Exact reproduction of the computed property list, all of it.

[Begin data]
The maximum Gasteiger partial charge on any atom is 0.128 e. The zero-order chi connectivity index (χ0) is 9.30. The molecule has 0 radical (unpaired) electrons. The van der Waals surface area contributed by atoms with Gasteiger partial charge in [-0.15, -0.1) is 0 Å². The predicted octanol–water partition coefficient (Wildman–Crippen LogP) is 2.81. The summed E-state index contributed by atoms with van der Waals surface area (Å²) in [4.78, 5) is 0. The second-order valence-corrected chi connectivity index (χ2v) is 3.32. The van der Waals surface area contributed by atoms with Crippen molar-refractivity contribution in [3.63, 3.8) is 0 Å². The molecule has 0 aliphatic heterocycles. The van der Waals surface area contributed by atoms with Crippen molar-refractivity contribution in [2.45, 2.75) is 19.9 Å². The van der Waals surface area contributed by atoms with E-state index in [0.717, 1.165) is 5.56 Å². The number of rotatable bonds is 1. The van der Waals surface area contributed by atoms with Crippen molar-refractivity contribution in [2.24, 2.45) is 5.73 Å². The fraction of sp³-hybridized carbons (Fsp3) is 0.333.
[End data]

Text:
The maximum Gasteiger partial charge on any atom is 0.128 e. The zero-order chi connectivity index (χ0) is 9.30. The molecule has 0 radical (unpaired) electrons. The van der Waals surface area contributed by atoms with Gasteiger partial charge in [-0.15, -0.1) is 0 Å². The predicted octanol–water partition coefficient (Wildman–Crippen LogP) is 2.81. The summed E-state index contributed by atoms with van der Waals surface area (Å²) in [4.78, 5) is 0. The second-order valence-corrected chi connectivity index (χ2v) is 3.32. The van der Waals surface area contributed by atoms with Crippen molar-refractivity contribution in [3.63, 3.8) is 0 Å². The molecule has 0 aliphatic heterocycles. The van der Waals surface area contributed by atoms with Crippen molar-refractivity contribution in [2.45, 2.75) is 19.9 Å². The van der Waals surface area contributed by atoms with E-state index in [0.717, 1.165) is 5.56 Å². The number of rotatable bonds is 1. The van der Waals surface area contributed by atoms with Crippen molar-refractivity contribution in [2.24, 2.45) is 5.73 Å². The fraction of sp³-hybridized carbons (Fsp3) is 0.333.